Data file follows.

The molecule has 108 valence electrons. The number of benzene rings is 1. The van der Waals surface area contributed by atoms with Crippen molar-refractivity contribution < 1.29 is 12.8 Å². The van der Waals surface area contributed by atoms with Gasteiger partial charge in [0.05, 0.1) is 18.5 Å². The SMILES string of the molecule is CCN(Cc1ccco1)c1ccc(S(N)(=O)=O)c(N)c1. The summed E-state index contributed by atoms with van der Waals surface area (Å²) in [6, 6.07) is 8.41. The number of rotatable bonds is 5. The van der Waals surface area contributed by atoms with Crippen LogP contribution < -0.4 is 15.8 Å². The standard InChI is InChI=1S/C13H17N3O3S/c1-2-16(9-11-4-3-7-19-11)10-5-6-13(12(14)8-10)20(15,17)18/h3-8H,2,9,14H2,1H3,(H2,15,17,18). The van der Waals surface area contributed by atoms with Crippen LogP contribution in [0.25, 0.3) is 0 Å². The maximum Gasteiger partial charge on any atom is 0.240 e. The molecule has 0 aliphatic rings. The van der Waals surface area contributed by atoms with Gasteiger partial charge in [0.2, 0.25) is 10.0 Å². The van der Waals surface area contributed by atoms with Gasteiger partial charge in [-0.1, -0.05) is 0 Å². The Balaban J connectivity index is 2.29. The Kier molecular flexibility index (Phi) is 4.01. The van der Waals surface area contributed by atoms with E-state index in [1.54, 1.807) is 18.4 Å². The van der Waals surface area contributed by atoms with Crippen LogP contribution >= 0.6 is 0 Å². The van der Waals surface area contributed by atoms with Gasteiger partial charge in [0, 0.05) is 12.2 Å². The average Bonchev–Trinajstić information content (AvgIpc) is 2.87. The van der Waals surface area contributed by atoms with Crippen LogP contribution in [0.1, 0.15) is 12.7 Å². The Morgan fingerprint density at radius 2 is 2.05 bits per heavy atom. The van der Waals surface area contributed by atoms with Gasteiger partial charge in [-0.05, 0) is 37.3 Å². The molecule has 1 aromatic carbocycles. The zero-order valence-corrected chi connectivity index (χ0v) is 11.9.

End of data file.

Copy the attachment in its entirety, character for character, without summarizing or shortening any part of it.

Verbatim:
The molecule has 108 valence electrons. The number of benzene rings is 1. The van der Waals surface area contributed by atoms with Crippen molar-refractivity contribution < 1.29 is 12.8 Å². The van der Waals surface area contributed by atoms with Gasteiger partial charge in [0.05, 0.1) is 18.5 Å². The SMILES string of the molecule is CCN(Cc1ccco1)c1ccc(S(N)(=O)=O)c(N)c1. The summed E-state index contributed by atoms with van der Waals surface area (Å²) in [6, 6.07) is 8.41. The number of rotatable bonds is 5. The van der Waals surface area contributed by atoms with Crippen LogP contribution < -0.4 is 15.8 Å². The standard InChI is InChI=1S/C13H17N3O3S/c1-2-16(9-11-4-3-7-19-11)10-5-6-13(12(14)8-10)20(15,17)18/h3-8H,2,9,14H2,1H3,(H2,15,17,18). The van der Waals surface area contributed by atoms with Crippen LogP contribution in [0.25, 0.3) is 0 Å². The maximum Gasteiger partial charge on any atom is 0.240 e. The molecule has 0 aliphatic rings. The van der Waals surface area contributed by atoms with Gasteiger partial charge in [0.2, 0.25) is 10.0 Å². The van der Waals surface area contributed by atoms with Gasteiger partial charge in [-0.1, -0.05) is 0 Å². The Balaban J connectivity index is 2.29. The Kier molecular flexibility index (Phi) is 4.01. The van der Waals surface area contributed by atoms with E-state index in [1.54, 1.807) is 18.4 Å². The van der Waals surface area contributed by atoms with Crippen LogP contribution >= 0.6 is 0 Å². The van der Waals surface area contributed by atoms with Gasteiger partial charge in [0, 0.05) is 12.2 Å². The average Bonchev–Trinajstić information content (AvgIpc) is 2.87. The van der Waals surface area contributed by atoms with Crippen LogP contribution in [0.1, 0.15) is 12.7 Å². The Morgan fingerprint density at radius 2 is 2.05 bits per heavy atom. The van der Waals surface area contributed by atoms with Gasteiger partial charge in [-0.05, 0) is 37.3 Å². The molecule has 1 aromatic carbocycles. The zero-order valence-corrected chi connectivity index (χ0v) is 11.9.